John Danser, 79, a clarinetist and saxophonist, died on July 22. He had been a Local 802 member since 1952.
After emigrating from London at the age of 14, Mr. Danser quickly established himself in New York City at a young age. He earned a master’s degree from the Manhattan School of Music and played all over town, both in classical and jazz circles, while also arranging and composing. Later, he enlisted in the Army and was eventually appointed a bandleader for several of the Army bands.
Mr. Danser played in the Catskills during the famous Borscht Belt era, serving as bandleader at the Concord Hotel, where he played for Judy Garland, Sammy Davis Jr., Milton Berle and Bob Hope. He played in Xavier Cugat’s band in Atlantic City, conducted Gene Krupa’s band, and wrote an overture for a 30-piece orchestra for the Sophie Tucker show.
He was also a hard-working club date musician, playing high society events, celebrity weddings and even bar mitzvahs. Mr. Danser also composed several classical works, including his “Concertina for Violin and Band,” which was commissioned by violinist Max Pokolef.
Mr. Danser added another chapter to his musical life when he formed an avant-garde jazz ensemble and a fusion band in the 1960s and 70s. He is survived by his daughter Jessica, son-in-law Karl and sister Celia.
For more of Mr. Danser’s life, or to leave a note to the family, please visit the funeral home’s Web site at www.DavidCGross.com or send an e-mail to JessicaDanser@yahoo.com. Mr. Danser’s albums remain available at cdbaby.com.
Laurie Frink, 61, a trumpeter and teacher and a Local 802 member since 1976, died on July 13.
Born in Pender, Nebraska, Ms. Frink’s career eventually led her to play with such luminaries as Benny Goodman, Gerry Mulligan, Mel Lewis, Bob Mintzer, John Hollenbeck, Dave Liebman, Andrew Hill, Kenny Wheeler and Maria Schneider. Her diverse career included Broadway shows, jingles, movie soundtracks, and guest appearances with artists such as the Talking Heads, David Bowie and David Sanborn. She performed with the Manhattan Brass Quintet, the Saturday Brass Quintet, the Gramercy Park Brass and Concordia.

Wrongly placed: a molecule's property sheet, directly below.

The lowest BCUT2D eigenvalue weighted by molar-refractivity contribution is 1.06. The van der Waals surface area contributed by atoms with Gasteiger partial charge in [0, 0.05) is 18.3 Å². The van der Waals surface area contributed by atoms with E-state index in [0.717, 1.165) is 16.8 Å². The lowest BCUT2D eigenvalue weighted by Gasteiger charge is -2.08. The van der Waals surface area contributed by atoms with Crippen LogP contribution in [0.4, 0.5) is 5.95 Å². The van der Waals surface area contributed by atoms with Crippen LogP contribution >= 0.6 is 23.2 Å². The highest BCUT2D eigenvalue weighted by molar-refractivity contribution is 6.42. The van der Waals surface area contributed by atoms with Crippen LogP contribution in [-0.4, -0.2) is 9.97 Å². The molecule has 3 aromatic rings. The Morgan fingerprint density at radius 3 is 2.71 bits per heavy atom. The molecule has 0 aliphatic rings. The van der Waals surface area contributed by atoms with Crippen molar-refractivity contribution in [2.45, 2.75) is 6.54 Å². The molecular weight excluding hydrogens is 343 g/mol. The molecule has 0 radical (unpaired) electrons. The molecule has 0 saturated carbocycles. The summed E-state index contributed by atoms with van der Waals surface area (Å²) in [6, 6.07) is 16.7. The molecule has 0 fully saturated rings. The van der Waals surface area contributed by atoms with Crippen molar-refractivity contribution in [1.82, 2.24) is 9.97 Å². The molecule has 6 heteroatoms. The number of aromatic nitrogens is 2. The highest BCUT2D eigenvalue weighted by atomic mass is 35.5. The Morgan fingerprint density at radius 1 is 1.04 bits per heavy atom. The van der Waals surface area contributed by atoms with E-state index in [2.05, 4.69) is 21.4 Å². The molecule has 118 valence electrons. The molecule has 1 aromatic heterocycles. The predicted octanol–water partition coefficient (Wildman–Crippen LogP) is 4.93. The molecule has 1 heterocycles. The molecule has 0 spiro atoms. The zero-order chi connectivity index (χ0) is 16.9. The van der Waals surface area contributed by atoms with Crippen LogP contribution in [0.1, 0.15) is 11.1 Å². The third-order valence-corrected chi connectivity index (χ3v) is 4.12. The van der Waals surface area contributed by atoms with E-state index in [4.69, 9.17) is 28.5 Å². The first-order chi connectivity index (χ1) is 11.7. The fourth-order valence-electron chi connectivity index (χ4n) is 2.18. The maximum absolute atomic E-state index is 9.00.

Considered the foremost authority and teacher of the Carmine Caruso method, Ms. Frink attracted professional brass players from around the world. Her personable style contributed to her success as a clinician, lecturer and conductor. In addition to her work – ranging from junior high school wind ensembles to professional jazz orchestras – she was a featured artist at the International Trumpet Competition in Kiev and the International Trumpet Guild Conference in Goteborg, Sweden. Ms. Frink was also a member of the board of directors of both the International Trumpet Guild and also the Font Festival.
Ms. Frink taught at NYU, the New School, the New England Conservatory, and the Manhattan School of Music. She and John McNeil co-authored “FLEXUS: Trumpet Calisthenics for the Modern Improviser.” She was well known for her insightful ability to solve physical difficulties experienced by many brass players.
She is survived by her partner, the violist Lois Martin, who is also a member of Local 802. Local 802 members who have memories or reminiscences about Ms. Frink can e-mail them to Allegro@Local802afm.org. Obituary compiled from LaurieFrink.com and NECmusic.edu.